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Fermo, Saint Martin’s Church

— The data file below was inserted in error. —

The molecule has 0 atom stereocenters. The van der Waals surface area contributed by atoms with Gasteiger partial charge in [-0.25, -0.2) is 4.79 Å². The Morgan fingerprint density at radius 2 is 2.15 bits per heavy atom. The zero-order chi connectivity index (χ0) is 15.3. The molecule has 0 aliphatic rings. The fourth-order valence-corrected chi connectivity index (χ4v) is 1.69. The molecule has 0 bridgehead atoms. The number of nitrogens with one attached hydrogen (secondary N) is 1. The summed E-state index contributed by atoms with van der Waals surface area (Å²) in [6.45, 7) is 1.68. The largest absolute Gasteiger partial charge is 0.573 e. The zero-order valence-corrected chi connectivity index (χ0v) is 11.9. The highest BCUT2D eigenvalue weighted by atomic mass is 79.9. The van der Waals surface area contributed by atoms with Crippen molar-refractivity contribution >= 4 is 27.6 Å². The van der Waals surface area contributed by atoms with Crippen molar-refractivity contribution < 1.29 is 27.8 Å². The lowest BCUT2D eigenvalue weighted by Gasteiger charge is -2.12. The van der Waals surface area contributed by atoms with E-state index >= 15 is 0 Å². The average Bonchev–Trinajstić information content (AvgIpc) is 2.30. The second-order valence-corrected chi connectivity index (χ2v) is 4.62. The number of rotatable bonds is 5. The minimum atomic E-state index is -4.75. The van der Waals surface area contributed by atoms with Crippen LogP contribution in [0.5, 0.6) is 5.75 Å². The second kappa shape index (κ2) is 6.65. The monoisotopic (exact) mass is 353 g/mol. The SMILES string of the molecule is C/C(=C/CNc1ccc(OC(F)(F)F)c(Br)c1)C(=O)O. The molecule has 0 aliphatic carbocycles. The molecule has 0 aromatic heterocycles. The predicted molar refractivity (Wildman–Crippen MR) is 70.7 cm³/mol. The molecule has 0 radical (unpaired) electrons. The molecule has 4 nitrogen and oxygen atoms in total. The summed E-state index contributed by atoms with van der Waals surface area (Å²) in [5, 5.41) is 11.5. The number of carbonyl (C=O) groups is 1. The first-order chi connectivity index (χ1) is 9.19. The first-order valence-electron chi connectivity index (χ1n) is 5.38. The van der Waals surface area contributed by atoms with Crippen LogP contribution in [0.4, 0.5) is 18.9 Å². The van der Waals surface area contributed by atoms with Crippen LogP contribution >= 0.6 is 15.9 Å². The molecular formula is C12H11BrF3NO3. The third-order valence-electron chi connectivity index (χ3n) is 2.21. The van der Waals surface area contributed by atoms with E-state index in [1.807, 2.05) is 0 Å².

In via Giacomo Leopardi is St. Martin’s Church, built in 1649. The Society of Jesus, a Catholic order of mendicant clerks founded in 1540 by St. Ignatius of Loyola, came to Fermo in 1609. It acquired Euffreducci Palace and the adjacent church of St. Salvatore, which was radically restored and was first dedicated to St. Ignatius, then to St. Martin. Deconsecrated in 1994, the building now hosts the town auditorium. The Jesuits, who strongly believed in the valorisation of culture and human intellect, during the 17th century found in the expressiveness of Baroque an adequate language to bring mankind closer to God. Considering art a valid educational method, the Society abandoned the stricter forms of expressions to embrace an incisive and winning language, as the one employed by Bernini, Pozzo or Giovan Battista Gaulli. The façade of St. Martin’s Church is indeed an example of XVII century architecture, since the architectural value of the building is given by its scenographic effect. The paintings bought by the Society of Jesus to decorate the interior, which has a Latin cross plan, and the side chapels covered with multi-coloured marble, are inspired by the same baroque canons. Above the splendid high altar by Domenico Egidi is the Circumcision, painted in 1670 by Giovanni Peruzzini, who also produced the painting on framed canvas titled St. Ignatius for the same church. The building also houses an organ by Gaetano Callido, dated 1763.